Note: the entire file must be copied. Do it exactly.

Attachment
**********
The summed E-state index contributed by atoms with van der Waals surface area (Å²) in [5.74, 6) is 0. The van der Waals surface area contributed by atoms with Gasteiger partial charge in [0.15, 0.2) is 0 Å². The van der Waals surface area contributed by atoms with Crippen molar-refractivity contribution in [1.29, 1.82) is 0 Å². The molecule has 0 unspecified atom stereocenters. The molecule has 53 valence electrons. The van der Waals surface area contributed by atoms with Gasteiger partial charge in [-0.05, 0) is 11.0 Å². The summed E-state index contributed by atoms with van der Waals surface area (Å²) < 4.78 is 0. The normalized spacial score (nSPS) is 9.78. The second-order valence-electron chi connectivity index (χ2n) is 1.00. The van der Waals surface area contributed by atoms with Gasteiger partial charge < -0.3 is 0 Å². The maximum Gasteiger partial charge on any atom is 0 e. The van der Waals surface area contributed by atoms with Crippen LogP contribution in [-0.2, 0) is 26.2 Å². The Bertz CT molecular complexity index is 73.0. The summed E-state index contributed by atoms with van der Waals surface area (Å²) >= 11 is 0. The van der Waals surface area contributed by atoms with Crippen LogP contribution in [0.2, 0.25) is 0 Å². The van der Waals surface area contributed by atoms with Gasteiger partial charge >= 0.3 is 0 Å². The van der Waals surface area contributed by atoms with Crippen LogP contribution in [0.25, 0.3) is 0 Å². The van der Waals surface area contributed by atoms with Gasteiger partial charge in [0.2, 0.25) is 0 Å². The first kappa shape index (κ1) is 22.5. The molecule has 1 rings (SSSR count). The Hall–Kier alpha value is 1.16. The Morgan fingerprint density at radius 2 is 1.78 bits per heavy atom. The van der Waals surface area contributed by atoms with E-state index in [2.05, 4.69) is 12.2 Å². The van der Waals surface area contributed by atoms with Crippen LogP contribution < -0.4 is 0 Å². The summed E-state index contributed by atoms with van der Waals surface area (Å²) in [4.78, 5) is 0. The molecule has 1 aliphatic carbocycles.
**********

The summed E-state index contributed by atoms with van der Waals surface area (Å²) in [5.74, 6) is 0. The van der Waals surface area contributed by atoms with Gasteiger partial charge in [0.15, 0.2) is 0 Å². The van der Waals surface area contributed by atoms with Crippen molar-refractivity contribution in [1.29, 1.82) is 0 Å². The molecule has 0 unspecified atom stereocenters. The molecule has 53 valence electrons. The van der Waals surface area contributed by atoms with Gasteiger partial charge in [-0.05, 0) is 11.0 Å². The summed E-state index contributed by atoms with van der Waals surface area (Å²) < 4.78 is 0. The normalized spacial score (nSPS) is 9.78. The second-order valence-electron chi connectivity index (χ2n) is 1.00. The van der Waals surface area contributed by atoms with Gasteiger partial charge < -0.3 is 0 Å². The maximum Gasteiger partial charge on any atom is 0 e. The van der Waals surface area contributed by atoms with Crippen LogP contribution in [-0.2, 0) is 26.2 Å². The Bertz CT molecular complexity index is 73.0. The summed E-state index contributed by atoms with van der Waals surface area (Å²) >= 11 is 0. The van der Waals surface area contributed by atoms with Crippen LogP contribution in [0.2, 0.25) is 0 Å². The van der Waals surface area contributed by atoms with Gasteiger partial charge >= 0.3 is 0 Å². The van der Waals surface area contributed by atoms with Crippen LogP contribution in [0.25, 0.3) is 0 Å². The van der Waals surface area contributed by atoms with Gasteiger partial charge in [0.2, 0.25) is 0 Å². The first kappa shape index (κ1) is 22.5. The molecule has 1 rings (SSSR count). The Hall–Kier alpha value is 1.16. The Morgan fingerprint density at radius 2 is 1.78 bits per heavy atom. The van der Waals surface area contributed by atoms with E-state index in [2.05, 4.69) is 12.2 Å². The van der Waals surface area contributed by atoms with Crippen LogP contribution < -0.4 is 0 Å². The summed E-state index contributed by atoms with van der Waals surface area (Å²) in [4.78, 5) is 0. The molecule has 1 aliphatic carbocycles.